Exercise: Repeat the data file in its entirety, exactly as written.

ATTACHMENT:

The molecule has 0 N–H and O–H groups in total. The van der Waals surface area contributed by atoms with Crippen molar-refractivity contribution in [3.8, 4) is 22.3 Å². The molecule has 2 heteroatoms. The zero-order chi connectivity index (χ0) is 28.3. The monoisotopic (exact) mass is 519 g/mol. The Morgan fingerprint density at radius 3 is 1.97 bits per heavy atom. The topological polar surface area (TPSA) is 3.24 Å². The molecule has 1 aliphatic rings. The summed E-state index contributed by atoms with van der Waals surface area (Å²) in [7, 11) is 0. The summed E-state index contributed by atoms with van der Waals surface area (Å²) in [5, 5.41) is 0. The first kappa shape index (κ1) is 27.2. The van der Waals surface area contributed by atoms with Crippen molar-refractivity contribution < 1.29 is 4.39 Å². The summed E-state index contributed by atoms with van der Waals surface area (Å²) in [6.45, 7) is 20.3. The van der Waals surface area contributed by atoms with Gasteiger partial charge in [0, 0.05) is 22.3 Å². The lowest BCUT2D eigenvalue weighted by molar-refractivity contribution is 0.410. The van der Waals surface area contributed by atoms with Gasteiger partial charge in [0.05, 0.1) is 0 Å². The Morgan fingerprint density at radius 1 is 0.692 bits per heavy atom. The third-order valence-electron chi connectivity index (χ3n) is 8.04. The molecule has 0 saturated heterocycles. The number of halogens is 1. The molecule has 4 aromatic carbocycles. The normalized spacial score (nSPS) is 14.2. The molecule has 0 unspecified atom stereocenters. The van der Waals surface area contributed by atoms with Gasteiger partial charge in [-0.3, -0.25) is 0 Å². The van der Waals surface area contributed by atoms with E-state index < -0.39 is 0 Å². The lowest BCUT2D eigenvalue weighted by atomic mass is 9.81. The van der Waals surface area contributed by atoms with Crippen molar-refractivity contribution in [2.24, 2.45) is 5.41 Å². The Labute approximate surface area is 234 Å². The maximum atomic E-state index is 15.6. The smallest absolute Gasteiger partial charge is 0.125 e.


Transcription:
The molecule has 0 N–H and O–H groups in total. The van der Waals surface area contributed by atoms with Crippen molar-refractivity contribution in [3.8, 4) is 22.3 Å². The molecule has 2 heteroatoms. The zero-order chi connectivity index (χ0) is 28.3. The monoisotopic (exact) mass is 519 g/mol. The Morgan fingerprint density at radius 3 is 1.97 bits per heavy atom. The topological polar surface area (TPSA) is 3.24 Å². The molecule has 1 aliphatic rings. The summed E-state index contributed by atoms with van der Waals surface area (Å²) in [7, 11) is 0. The summed E-state index contributed by atoms with van der Waals surface area (Å²) in [5, 5.41) is 0. The first kappa shape index (κ1) is 27.2. The van der Waals surface area contributed by atoms with Crippen molar-refractivity contribution < 1.29 is 4.39 Å². The summed E-state index contributed by atoms with van der Waals surface area (Å²) in [6.45, 7) is 20.3. The van der Waals surface area contributed by atoms with Gasteiger partial charge in [0, 0.05) is 22.3 Å². The lowest BCUT2D eigenvalue weighted by molar-refractivity contribution is 0.410. The van der Waals surface area contributed by atoms with Gasteiger partial charge in [0.05, 0.1) is 0 Å². The Morgan fingerprint density at radius 1 is 0.692 bits per heavy atom. The third-order valence-electron chi connectivity index (χ3n) is 8.04. The molecule has 0 saturated heterocycles. The number of halogens is 1. The molecule has 4 aromatic carbocycles. The normalized spacial score (nSPS) is 14.2. The molecule has 0 unspecified atom stereocenters. The van der Waals surface area contributed by atoms with Gasteiger partial charge in [-0.3, -0.25) is 0 Å². The van der Waals surface area contributed by atoms with E-state index < -0.39 is 0 Å². The lowest BCUT2D eigenvalue weighted by atomic mass is 9.81. The van der Waals surface area contributed by atoms with Crippen molar-refractivity contribution in [2.24, 2.45) is 5.41 Å². The Labute approximate surface area is 234 Å². The maximum atomic E-state index is 15.6. The smallest absolute Gasteiger partial charge is 0.125 e.